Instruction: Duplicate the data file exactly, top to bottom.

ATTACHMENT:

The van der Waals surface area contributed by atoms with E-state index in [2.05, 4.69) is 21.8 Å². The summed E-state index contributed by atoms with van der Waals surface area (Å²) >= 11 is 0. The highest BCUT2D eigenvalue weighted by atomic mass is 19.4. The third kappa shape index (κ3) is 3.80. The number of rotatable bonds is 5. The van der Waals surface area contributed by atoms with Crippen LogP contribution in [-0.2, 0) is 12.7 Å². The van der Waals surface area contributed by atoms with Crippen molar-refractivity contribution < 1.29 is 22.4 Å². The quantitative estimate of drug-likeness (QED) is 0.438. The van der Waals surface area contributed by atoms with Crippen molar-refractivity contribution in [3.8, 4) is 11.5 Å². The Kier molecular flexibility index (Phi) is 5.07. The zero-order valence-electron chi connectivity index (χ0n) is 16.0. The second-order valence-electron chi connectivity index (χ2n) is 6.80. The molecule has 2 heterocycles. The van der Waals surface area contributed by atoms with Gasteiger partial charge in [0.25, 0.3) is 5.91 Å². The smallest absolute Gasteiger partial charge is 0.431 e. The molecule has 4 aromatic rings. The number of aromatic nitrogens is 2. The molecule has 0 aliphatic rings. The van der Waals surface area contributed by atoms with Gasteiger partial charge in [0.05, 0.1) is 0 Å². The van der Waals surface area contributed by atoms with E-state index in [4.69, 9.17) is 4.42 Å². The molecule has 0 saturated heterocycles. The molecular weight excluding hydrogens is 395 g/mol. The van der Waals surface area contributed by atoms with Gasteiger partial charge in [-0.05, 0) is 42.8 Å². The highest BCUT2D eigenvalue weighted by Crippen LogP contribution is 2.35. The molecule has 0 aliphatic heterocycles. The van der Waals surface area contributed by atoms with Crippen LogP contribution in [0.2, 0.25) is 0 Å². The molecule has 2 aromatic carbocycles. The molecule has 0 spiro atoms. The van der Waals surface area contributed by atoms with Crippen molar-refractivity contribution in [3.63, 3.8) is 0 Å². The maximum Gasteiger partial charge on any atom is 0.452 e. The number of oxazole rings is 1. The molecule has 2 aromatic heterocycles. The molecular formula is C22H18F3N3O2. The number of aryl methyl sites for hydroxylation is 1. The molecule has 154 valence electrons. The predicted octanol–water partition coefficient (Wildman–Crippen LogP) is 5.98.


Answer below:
The van der Waals surface area contributed by atoms with E-state index in [2.05, 4.69) is 21.8 Å². The summed E-state index contributed by atoms with van der Waals surface area (Å²) >= 11 is 0. The highest BCUT2D eigenvalue weighted by atomic mass is 19.4. The third kappa shape index (κ3) is 3.80. The number of rotatable bonds is 5. The van der Waals surface area contributed by atoms with Crippen LogP contribution in [-0.2, 0) is 12.7 Å². The van der Waals surface area contributed by atoms with Crippen molar-refractivity contribution < 1.29 is 22.4 Å². The quantitative estimate of drug-likeness (QED) is 0.438. The van der Waals surface area contributed by atoms with Crippen molar-refractivity contribution in [3.8, 4) is 11.5 Å². The Kier molecular flexibility index (Phi) is 5.07. The zero-order valence-electron chi connectivity index (χ0n) is 16.0. The second-order valence-electron chi connectivity index (χ2n) is 6.80. The molecule has 2 heterocycles. The van der Waals surface area contributed by atoms with Gasteiger partial charge in [0.25, 0.3) is 5.91 Å². The smallest absolute Gasteiger partial charge is 0.431 e. The molecule has 4 aromatic rings. The number of aromatic nitrogens is 2. The molecule has 0 aliphatic rings. The van der Waals surface area contributed by atoms with Gasteiger partial charge in [0.05, 0.1) is 0 Å². The van der Waals surface area contributed by atoms with E-state index in [4.69, 9.17) is 4.42 Å². The molecule has 0 saturated heterocycles. The molecular weight excluding hydrogens is 395 g/mol. The van der Waals surface area contributed by atoms with Gasteiger partial charge in [-0.05, 0) is 42.8 Å². The highest BCUT2D eigenvalue weighted by Crippen LogP contribution is 2.35. The molecule has 0 aliphatic heterocycles. The van der Waals surface area contributed by atoms with Crippen LogP contribution in [0.2, 0.25) is 0 Å². The molecule has 2 aromatic carbocycles. The molecule has 0 spiro atoms. The van der Waals surface area contributed by atoms with Crippen molar-refractivity contribution in [3.63, 3.8) is 0 Å². The maximum Gasteiger partial charge on any atom is 0.452 e. The number of oxazole rings is 1. The molecule has 2 aromatic heterocycles. The molecular formula is C22H18F3N3O2. The number of aryl methyl sites for hydroxylation is 1. The molecule has 154 valence electrons. The predicted octanol–water partition coefficient (Wildman–Crippen LogP) is 5.98.